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This year, with some very difficult investment decisions, I'm paying of my credit card balance again. Last year at this time, I had the the balance down to zero, and planned to keep it that way. What happened?

First, my wife's car needed new brakes, not just shoes, but wheel cylinders, rotors, etc. One day she was driving, and the brake light went on and the brakes started to go. We had to have the stupid thing towed, and repaired in a shop. That was about $600. Then the Foolmobile (225,000 miles) had to have the radiator and heater core replaced. Then its brakes went, again the whole shooting match, went out while I was driving (fun). Refrigerator died... You get the picture.

Once you start charging, and can't pay off the balance, which I could not do with a couple thousand on the cars in a month, the cash flow goes down. Then, you have to charge other things. It keeps getting worse, and next thing you know, you are in mucho debt again.

The lesson is the importance of a cash reserve for emergencies (and not keeping old cars that have unplanned repairs, and can be dangerous). I am going to take a hit tax wise and other costs in cashing in investments, but it calculated to be better than leaving the debt on the card. If I had built up a cash reserve, and dumped the stupid cars before they were so unreliable, this wouldn't have happened. Don't get emotional about a car enough to give it a name like I did.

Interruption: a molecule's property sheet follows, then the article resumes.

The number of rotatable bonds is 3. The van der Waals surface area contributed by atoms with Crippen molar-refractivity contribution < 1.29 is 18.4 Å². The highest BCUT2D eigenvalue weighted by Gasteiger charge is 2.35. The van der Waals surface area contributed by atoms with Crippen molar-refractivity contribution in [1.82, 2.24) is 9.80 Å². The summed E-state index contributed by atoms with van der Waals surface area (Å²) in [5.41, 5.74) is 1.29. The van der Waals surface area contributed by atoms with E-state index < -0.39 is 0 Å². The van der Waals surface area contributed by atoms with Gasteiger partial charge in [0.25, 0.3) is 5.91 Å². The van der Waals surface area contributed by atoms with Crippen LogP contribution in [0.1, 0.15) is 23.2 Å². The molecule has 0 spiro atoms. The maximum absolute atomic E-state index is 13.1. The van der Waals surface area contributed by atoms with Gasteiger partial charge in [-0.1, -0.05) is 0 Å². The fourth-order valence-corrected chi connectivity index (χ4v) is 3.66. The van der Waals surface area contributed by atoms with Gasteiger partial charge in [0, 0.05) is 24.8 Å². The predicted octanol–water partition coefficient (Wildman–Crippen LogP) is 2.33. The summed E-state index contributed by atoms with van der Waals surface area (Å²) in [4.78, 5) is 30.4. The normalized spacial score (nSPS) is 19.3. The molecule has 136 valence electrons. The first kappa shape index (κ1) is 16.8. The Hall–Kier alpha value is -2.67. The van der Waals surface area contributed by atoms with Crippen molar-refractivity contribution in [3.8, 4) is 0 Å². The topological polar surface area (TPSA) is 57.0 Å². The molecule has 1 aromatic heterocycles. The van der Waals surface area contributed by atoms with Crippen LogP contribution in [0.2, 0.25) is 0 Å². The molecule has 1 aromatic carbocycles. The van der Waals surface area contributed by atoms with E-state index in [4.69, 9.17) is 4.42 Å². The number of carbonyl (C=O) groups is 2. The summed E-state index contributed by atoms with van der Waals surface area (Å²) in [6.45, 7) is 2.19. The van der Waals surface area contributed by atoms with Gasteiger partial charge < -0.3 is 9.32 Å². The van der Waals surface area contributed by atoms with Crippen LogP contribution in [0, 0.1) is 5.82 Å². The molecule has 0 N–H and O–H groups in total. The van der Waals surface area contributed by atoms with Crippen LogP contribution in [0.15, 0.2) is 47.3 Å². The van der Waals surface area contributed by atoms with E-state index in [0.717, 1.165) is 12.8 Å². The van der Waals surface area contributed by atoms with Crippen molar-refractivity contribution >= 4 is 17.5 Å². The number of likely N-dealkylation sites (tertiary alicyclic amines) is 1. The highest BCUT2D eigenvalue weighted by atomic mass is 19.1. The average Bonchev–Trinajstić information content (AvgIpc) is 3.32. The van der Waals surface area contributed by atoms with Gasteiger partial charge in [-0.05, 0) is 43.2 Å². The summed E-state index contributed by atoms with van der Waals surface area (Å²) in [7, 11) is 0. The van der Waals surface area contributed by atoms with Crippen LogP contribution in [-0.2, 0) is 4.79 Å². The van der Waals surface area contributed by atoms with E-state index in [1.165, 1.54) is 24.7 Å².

I used to sneer at the rule of thumb about a 3 to 6 months salary cash reserve. I don't anymore. If not 3 to 6 months salary, you still need a cash reserve to cover the usual unplanned expenses.
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